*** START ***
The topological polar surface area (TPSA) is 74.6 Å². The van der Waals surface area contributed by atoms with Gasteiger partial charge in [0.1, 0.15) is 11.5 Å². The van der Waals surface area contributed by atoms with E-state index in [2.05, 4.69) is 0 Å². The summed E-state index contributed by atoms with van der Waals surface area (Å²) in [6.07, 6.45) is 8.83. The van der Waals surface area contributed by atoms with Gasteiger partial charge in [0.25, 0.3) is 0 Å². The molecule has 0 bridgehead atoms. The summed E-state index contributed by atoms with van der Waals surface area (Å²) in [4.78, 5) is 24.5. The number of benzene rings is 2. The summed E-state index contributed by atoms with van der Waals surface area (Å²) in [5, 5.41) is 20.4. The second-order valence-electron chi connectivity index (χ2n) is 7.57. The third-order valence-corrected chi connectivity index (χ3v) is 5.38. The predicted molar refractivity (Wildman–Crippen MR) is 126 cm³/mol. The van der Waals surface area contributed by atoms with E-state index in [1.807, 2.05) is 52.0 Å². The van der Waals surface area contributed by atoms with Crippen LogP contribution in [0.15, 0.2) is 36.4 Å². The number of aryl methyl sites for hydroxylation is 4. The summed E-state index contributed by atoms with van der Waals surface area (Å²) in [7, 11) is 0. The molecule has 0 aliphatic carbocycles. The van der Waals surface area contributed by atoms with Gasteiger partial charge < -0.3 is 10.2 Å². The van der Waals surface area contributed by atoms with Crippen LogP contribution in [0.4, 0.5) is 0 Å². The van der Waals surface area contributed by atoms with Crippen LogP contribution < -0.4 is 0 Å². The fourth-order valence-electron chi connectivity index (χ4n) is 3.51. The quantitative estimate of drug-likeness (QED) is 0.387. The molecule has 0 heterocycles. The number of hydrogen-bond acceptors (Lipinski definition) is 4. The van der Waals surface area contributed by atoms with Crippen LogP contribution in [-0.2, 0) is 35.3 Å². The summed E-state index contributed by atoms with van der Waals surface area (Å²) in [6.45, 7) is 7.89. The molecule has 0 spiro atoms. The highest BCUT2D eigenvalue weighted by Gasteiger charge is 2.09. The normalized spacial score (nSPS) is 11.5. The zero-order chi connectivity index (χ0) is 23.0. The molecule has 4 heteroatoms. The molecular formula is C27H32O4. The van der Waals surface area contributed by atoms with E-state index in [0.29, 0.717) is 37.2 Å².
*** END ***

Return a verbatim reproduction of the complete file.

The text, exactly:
The topological polar surface area (TPSA) is 74.6 Å². The van der Waals surface area contributed by atoms with Gasteiger partial charge in [0.1, 0.15) is 11.5 Å². The van der Waals surface area contributed by atoms with E-state index in [2.05, 4.69) is 0 Å². The summed E-state index contributed by atoms with van der Waals surface area (Å²) in [6.07, 6.45) is 8.83. The van der Waals surface area contributed by atoms with Gasteiger partial charge in [0.25, 0.3) is 0 Å². The molecule has 0 bridgehead atoms. The summed E-state index contributed by atoms with van der Waals surface area (Å²) in [4.78, 5) is 24.5. The number of benzene rings is 2. The summed E-state index contributed by atoms with van der Waals surface area (Å²) in [5, 5.41) is 20.4. The second-order valence-electron chi connectivity index (χ2n) is 7.57. The third-order valence-corrected chi connectivity index (χ3v) is 5.38. The predicted molar refractivity (Wildman–Crippen MR) is 126 cm³/mol. The van der Waals surface area contributed by atoms with E-state index in [1.807, 2.05) is 52.0 Å². The van der Waals surface area contributed by atoms with Crippen LogP contribution in [0.15, 0.2) is 36.4 Å². The number of aryl methyl sites for hydroxylation is 4. The summed E-state index contributed by atoms with van der Waals surface area (Å²) in [7, 11) is 0. The molecule has 0 aliphatic carbocycles. The van der Waals surface area contributed by atoms with Gasteiger partial charge < -0.3 is 10.2 Å². The van der Waals surface area contributed by atoms with Crippen LogP contribution in [0.4, 0.5) is 0 Å². The van der Waals surface area contributed by atoms with Crippen LogP contribution < -0.4 is 0 Å². The fourth-order valence-electron chi connectivity index (χ4n) is 3.51. The quantitative estimate of drug-likeness (QED) is 0.387. The molecule has 0 heterocycles. The number of hydrogen-bond acceptors (Lipinski definition) is 4. The van der Waals surface area contributed by atoms with Crippen LogP contribution in [-0.2, 0) is 35.3 Å². The summed E-state index contributed by atoms with van der Waals surface area (Å²) in [6.45, 7) is 7.89. The molecule has 0 spiro atoms. The highest BCUT2D eigenvalue weighted by Gasteiger charge is 2.09. The normalized spacial score (nSPS) is 11.5. The zero-order chi connectivity index (χ0) is 23.0. The molecule has 4 heteroatoms. The molecular formula is C27H32O4. The van der Waals surface area contributed by atoms with E-state index in [0.29, 0.717) is 37.2 Å².